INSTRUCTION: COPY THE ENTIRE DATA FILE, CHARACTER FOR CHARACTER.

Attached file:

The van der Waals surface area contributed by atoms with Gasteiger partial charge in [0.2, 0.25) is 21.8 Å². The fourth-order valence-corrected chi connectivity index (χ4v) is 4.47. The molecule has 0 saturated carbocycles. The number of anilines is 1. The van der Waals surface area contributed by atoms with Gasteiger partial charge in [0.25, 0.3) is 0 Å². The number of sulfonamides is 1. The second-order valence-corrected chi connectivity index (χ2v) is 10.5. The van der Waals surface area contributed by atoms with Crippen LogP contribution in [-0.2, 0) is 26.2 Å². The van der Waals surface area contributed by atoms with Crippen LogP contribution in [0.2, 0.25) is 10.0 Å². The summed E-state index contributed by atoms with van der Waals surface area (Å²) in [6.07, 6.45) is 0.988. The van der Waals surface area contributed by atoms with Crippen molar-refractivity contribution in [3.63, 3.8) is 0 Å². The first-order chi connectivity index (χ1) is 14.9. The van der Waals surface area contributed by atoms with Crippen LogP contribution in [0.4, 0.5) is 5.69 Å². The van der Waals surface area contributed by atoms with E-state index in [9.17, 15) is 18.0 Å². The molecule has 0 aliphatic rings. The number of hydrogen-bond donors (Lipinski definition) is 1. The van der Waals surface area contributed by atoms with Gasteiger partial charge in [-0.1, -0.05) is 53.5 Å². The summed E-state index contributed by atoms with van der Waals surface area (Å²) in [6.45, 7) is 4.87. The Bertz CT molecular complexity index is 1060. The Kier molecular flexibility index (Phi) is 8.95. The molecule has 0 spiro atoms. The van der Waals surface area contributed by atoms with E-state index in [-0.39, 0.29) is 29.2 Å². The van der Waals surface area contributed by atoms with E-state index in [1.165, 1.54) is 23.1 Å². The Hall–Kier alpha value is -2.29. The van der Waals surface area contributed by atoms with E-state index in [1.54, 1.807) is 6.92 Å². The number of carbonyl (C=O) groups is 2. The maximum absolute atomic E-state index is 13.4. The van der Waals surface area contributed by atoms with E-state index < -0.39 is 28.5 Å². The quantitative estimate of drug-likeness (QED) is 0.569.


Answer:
The van der Waals surface area contributed by atoms with Gasteiger partial charge in [0.2, 0.25) is 21.8 Å². The fourth-order valence-corrected chi connectivity index (χ4v) is 4.47. The molecule has 0 saturated carbocycles. The number of anilines is 1. The van der Waals surface area contributed by atoms with Gasteiger partial charge in [0.25, 0.3) is 0 Å². The number of sulfonamides is 1. The second-order valence-corrected chi connectivity index (χ2v) is 10.5. The van der Waals surface area contributed by atoms with Crippen LogP contribution in [-0.2, 0) is 26.2 Å². The van der Waals surface area contributed by atoms with Crippen LogP contribution in [0.2, 0.25) is 10.0 Å². The summed E-state index contributed by atoms with van der Waals surface area (Å²) in [6.07, 6.45) is 0.988. The van der Waals surface area contributed by atoms with Crippen molar-refractivity contribution in [3.63, 3.8) is 0 Å². The first-order chi connectivity index (χ1) is 14.9. The van der Waals surface area contributed by atoms with Crippen LogP contribution in [0.4, 0.5) is 5.69 Å². The van der Waals surface area contributed by atoms with E-state index in [9.17, 15) is 18.0 Å². The molecule has 0 aliphatic rings. The number of hydrogen-bond donors (Lipinski definition) is 1. The van der Waals surface area contributed by atoms with Gasteiger partial charge in [-0.1, -0.05) is 53.5 Å². The summed E-state index contributed by atoms with van der Waals surface area (Å²) in [6.45, 7) is 4.87. The Bertz CT molecular complexity index is 1060. The Kier molecular flexibility index (Phi) is 8.95. The molecule has 0 spiro atoms. The van der Waals surface area contributed by atoms with E-state index in [-0.39, 0.29) is 29.2 Å². The van der Waals surface area contributed by atoms with E-state index in [1.165, 1.54) is 23.1 Å². The Hall–Kier alpha value is -2.29. The van der Waals surface area contributed by atoms with E-state index in [1.54, 1.807) is 6.92 Å². The number of carbonyl (C=O) groups is 2. The maximum absolute atomic E-state index is 13.4. The van der Waals surface area contributed by atoms with E-state index < -0.39 is 28.5 Å². The quantitative estimate of drug-likeness (QED) is 0.569.